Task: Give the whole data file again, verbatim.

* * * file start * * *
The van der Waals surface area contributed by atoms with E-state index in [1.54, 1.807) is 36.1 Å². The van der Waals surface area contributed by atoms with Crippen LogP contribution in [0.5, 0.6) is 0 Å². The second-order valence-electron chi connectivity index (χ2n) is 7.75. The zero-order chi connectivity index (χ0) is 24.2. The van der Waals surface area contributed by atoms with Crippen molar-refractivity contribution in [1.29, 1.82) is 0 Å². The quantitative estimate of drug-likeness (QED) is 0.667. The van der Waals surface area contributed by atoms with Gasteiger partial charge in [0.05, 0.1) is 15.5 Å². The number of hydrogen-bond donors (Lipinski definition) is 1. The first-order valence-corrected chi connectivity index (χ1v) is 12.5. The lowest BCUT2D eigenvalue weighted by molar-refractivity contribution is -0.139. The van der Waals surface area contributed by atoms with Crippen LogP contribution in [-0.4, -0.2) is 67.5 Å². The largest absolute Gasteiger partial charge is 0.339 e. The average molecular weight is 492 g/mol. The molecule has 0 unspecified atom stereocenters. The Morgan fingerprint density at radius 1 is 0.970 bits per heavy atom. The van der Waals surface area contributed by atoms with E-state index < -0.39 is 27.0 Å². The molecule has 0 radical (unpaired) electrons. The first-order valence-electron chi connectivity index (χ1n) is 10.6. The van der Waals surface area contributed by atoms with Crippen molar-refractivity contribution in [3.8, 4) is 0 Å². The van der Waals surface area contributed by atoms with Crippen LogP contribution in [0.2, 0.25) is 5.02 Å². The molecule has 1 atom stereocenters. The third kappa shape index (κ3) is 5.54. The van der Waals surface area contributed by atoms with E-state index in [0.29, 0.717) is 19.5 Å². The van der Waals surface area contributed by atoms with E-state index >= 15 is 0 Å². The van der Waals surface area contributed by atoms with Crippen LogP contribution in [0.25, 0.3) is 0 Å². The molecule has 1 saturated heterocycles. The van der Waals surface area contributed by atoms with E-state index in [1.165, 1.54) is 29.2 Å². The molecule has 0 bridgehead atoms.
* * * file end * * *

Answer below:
The van der Waals surface area contributed by atoms with E-state index in [1.54, 1.807) is 36.1 Å². The van der Waals surface area contributed by atoms with Crippen LogP contribution in [0.5, 0.6) is 0 Å². The second-order valence-electron chi connectivity index (χ2n) is 7.75. The zero-order chi connectivity index (χ0) is 24.2. The van der Waals surface area contributed by atoms with Crippen molar-refractivity contribution in [1.29, 1.82) is 0 Å². The quantitative estimate of drug-likeness (QED) is 0.667. The van der Waals surface area contributed by atoms with Gasteiger partial charge in [0.05, 0.1) is 15.5 Å². The number of hydrogen-bond donors (Lipinski definition) is 1. The first-order valence-corrected chi connectivity index (χ1v) is 12.5. The lowest BCUT2D eigenvalue weighted by molar-refractivity contribution is -0.139. The van der Waals surface area contributed by atoms with Crippen LogP contribution in [-0.4, -0.2) is 67.5 Å². The largest absolute Gasteiger partial charge is 0.339 e. The average molecular weight is 492 g/mol. The molecule has 0 unspecified atom stereocenters. The Morgan fingerprint density at radius 1 is 0.970 bits per heavy atom. The van der Waals surface area contributed by atoms with E-state index < -0.39 is 27.0 Å². The molecule has 0 radical (unpaired) electrons. The first-order valence-electron chi connectivity index (χ1n) is 10.6. The van der Waals surface area contributed by atoms with Crippen molar-refractivity contribution in [3.8, 4) is 0 Å². The van der Waals surface area contributed by atoms with Crippen LogP contribution in [0.2, 0.25) is 5.02 Å². The molecule has 1 atom stereocenters. The third kappa shape index (κ3) is 5.54. The van der Waals surface area contributed by atoms with E-state index in [0.29, 0.717) is 19.5 Å². The van der Waals surface area contributed by atoms with E-state index >= 15 is 0 Å². The van der Waals surface area contributed by atoms with Crippen LogP contribution in [0.25, 0.3) is 0 Å². The molecule has 1 saturated heterocycles. The van der Waals surface area contributed by atoms with E-state index in [1.165, 1.54) is 29.2 Å². The molecule has 0 bridgehead atoms.